23 years ago this week I came back from my first trip to New Zealand to find myself unemployed, and at the same time caught up in a battle to obtain a visa as an immigrant worker that was rejected.
Some context is required. At the end of 1993 two things happened. One was that my radio station, WCFL-FM, which had been in receivership since summer, decided to fire the entire airstaff and simulcast for three hours per day. Everyone, that is, except me: in the most awkward staff meeting ever, we were told of the pending layoffs and simulcast. When the question was raised about who would host the three hours, management replied, “Well, Len’s not leaving.” It was the first I had heard of it, and wasn’t given much of an option. This interfered with the second thing that happened: I had planned a trip to New Zealand for January 1994. A family that I had met online offered lodging to me as I toured the North Island. That tour turned into a possible job search upon getting the news that the station wasn’t long for this world.
I left Los Angeles for Auckland late at night on January 16, 1994. Had I stayed a few hours later, I would have been caught in the Northridge earthquake, which took place the following morning. I didn’t hear about it until landing in Auckland 13 hours after taking off. One of the stops that I made in my travels was in the coastal town of Tauranga, where I met with a man named Craig Newland. Craig was launching a new radio station, called Classic Rock FM, and based on our conversation I was on the short list for mornings at the station. I also made the acquaintance of Chris Byrnes, a radio programmer in Wellington, and started to realize that I had a reasonable chance of finding employment in New Zealand if I wanted it.
Just before heading back to Chicago, I placed a very-long-distance call back to WCFL, and got the official word that I’d be coming back only to collect my personal effects. The station had been sold to the Illinois Bible Institute, and my services would, in no uncertain terms, not be needed. Needless to say, that made for a long flight back. January 30, 1994, I took off for home – landing before I took off thanks to the curiosity that is the International Date Line. It was 13 hours back from Auckland (with a stop in Tahiti) on Qantas to a seven-hour layover at LAX, where I fought the desire to sleep and instead watched Dallas beat Buffalo in Super Bowl 28. I got to the plane back for Chicago in a very half-awake state, and “L.A. Goodbye” by Chicago’s Ides of March was in my head. It was a song we played on WCFL, and I clearly remember it on a loop in my head as I headed back for Chicago.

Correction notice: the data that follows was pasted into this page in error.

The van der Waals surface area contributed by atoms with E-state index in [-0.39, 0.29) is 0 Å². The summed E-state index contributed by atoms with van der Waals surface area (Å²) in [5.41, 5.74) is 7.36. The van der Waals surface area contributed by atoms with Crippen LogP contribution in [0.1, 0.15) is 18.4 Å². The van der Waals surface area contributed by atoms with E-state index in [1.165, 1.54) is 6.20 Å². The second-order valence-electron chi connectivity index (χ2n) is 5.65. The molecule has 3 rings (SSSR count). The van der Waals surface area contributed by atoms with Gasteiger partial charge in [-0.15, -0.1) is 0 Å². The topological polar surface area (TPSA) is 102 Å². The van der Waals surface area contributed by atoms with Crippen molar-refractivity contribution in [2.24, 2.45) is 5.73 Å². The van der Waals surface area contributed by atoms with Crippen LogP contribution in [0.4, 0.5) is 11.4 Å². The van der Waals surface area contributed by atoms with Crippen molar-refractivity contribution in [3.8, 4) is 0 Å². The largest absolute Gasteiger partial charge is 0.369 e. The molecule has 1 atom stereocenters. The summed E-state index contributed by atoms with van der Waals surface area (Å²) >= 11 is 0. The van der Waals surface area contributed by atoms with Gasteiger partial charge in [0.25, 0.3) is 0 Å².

About a week after I got back from the trip, I got the good news/bad news from Tauranga: they wanted to hire me for the job, but I wouldn’t qualify for a work visa. NZ law at the time prohibited the issuance of a visa to a foreigner if a qualified Kiwi could be found on the unemployment rolls. Since that was the case, the station could not legally make the offer. Six months later, the need for a programme director in Gisborne – and a tip to that station’s owner from Chris Byrnes – allowed me to get the visa and make the move to the Southern Hemisphere. That move would turn out to be a turning point in my career, and the mix tape I prepared for the move opened with… “L.A. Goodbye.”
You can wave L.A. goodbye, too, by clicking here.